But overall, an OTT offering would likely require a lower initial investment than launching a traditional channel, as NBC points out.
What would Trump TV look like?
Here is what the Facebook Live stream looked like:
What were the reviews?
BuzzFeed's Charlie Warzel wrote that it looked "more like public access than a glitzy cable news offering."
Production values aside, it was the substance of Trump's livestream that was the real issue: During the broadcast, the show's hosts, Cliff Sims, a communications adviser for the campaign, and Boris Epshteyn, another Trump adviser, talked with guests and recycled the erroneous claim that Trump was always against the Iraq War.
Justin Peters at Slate summed it up as, "a pseudo-journalistic, deeply chintzy entity that's even less tethered to reality than Fox News."
Whether that could change over time is up for debate. Trump certainly has more polished conservative media names in his corner.
There's Sean Hannity, who could always jump ship from Fox to join him as top-tier talent; Steve Bannon, his campaign's CEO, the former head of the alt-right website Breitbart; and Roger Ailes, the former head of Fox News.
What's scary about Trump TV?
But the ousting of Ailes, who departed Fox News in July after he was accused by employees of sexual harassment, creates an opportunity: Some of its high-profile pundits are now free to leave the network.
So what would Trump's network look like? Factually flexible Fox News — on steroids?
That's certainly the concern, especially given the Republican nominee's flexible interpretation of certain facts. It's also no secret that Bannon built a huge digital media empire by catering to the alt-right.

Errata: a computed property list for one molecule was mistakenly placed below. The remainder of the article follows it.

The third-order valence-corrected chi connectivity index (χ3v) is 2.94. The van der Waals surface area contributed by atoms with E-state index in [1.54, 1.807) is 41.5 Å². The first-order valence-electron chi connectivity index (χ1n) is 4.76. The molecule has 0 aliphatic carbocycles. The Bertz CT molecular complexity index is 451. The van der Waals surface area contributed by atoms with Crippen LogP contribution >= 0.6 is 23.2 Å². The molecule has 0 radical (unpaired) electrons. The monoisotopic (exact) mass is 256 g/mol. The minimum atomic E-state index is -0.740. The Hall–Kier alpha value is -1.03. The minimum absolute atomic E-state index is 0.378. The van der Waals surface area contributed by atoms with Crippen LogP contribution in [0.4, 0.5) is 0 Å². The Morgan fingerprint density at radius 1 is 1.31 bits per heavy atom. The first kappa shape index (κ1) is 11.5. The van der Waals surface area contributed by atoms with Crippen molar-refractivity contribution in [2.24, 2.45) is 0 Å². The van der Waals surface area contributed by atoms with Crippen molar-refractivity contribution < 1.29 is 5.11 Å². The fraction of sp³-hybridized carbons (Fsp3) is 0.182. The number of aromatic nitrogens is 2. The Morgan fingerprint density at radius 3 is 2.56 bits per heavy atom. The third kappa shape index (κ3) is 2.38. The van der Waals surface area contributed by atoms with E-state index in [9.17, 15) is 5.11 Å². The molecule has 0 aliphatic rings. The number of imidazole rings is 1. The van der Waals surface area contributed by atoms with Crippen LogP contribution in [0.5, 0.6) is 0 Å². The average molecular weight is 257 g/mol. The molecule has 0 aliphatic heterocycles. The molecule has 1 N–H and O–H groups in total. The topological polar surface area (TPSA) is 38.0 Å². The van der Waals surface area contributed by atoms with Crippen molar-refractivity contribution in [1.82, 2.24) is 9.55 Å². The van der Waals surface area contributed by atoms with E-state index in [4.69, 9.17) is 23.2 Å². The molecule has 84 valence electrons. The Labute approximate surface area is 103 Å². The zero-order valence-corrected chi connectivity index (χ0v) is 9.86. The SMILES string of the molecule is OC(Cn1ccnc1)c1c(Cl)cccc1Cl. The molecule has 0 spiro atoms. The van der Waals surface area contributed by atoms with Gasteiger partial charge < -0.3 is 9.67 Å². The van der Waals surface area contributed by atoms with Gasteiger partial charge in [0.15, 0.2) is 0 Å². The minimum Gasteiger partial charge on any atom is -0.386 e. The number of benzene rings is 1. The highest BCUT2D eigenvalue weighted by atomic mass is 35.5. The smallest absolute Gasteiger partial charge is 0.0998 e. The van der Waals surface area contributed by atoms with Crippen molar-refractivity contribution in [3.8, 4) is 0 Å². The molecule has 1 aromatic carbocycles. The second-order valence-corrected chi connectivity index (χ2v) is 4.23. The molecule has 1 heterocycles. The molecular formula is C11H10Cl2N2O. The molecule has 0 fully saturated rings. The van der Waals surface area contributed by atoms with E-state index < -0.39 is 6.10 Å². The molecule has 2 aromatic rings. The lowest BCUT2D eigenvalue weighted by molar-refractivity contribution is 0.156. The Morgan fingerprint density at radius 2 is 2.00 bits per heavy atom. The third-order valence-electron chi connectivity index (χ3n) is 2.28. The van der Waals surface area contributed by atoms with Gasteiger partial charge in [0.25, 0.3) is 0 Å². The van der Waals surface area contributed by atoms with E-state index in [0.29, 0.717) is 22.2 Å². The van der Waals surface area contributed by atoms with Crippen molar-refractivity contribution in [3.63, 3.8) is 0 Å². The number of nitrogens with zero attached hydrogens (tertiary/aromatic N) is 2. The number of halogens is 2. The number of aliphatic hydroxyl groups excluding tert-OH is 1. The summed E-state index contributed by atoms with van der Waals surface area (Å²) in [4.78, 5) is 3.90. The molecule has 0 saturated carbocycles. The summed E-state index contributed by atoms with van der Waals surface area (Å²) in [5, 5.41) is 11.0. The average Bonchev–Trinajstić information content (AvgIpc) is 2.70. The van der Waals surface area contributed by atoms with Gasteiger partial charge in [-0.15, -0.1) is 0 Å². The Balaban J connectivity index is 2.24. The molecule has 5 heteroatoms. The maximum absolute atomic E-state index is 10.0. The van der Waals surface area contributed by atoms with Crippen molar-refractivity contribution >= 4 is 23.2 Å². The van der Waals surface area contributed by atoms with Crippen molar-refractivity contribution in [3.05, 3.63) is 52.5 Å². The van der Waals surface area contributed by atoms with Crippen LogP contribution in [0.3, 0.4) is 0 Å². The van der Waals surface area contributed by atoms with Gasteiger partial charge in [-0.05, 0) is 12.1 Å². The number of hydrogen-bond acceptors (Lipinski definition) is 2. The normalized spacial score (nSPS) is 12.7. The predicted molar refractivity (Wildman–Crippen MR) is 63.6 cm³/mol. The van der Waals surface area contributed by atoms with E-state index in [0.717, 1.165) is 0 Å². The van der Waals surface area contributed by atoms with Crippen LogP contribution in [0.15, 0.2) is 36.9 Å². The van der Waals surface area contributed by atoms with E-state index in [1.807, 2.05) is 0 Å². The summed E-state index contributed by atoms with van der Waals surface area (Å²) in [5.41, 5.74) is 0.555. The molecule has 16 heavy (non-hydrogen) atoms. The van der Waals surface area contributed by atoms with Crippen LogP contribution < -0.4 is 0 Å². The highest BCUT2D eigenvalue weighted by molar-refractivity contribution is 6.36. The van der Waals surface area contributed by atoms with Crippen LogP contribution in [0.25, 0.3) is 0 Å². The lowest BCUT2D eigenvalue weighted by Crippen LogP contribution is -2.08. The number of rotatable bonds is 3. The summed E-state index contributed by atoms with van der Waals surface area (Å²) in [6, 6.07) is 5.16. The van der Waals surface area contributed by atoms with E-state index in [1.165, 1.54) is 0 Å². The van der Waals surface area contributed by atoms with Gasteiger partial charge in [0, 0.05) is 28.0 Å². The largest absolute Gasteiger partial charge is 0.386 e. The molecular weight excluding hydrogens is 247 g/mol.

Trump's first Facebook Live trucked in plenty of misinformation: At one point a banner flashed across the bottom of the screen saying "Alert: Trump Wins Final Debate," even as polls said exactly the opposite.
What might be most disconcerting is the potential for a Trumpified news media company to take advantage of thriving misinformation on social media sites like Facebook.
As the New York Times Magazine reported back in August, Facebook pages like Occupy Democrats and The Angry Patriot and other hyperpartisan groups have amassed audiences in the tens of millions. An analysis from BuzzFeed showed that three popular right-wing pages posted problem information — that was either a "mixture of true and false or mostly false" — almost twice as often as three top left-wing pages.
And cable news is carefully regulated by the Federal Communications Commission, which has rules regarding everything from the types of ads that can run to what constitutes a personal attack. But that's not true of media on Facebook, where there is still reportedly internal disagreement about how and when Facebook should remove objectionable content.
In fact, Facebook seems more than happy to play ball.
Another datapoint: Right Side Broadcasting Network — the group that helped bring about Trump's debate-side Facebook Live broadcast — isn't simply gaining on traditional political media; in some ways it's already surpassed it. Business Insider noted the publisher's YouTube channel has more than 210,000 subscribers, about 8,000 more than MSNBC.
So how soon could "Trump TV" officially launch?
All that Bannon, the Trump campaign CEO, would tell CNN in response to Trump TV whispers last week was "Trump is an entrepreneur." So perhaps that SNL joke might not be too far off.
The Trump campaign did not reply to request for comment by press time.
October 25, 2016, 12:10 a.m.: This story has been updated.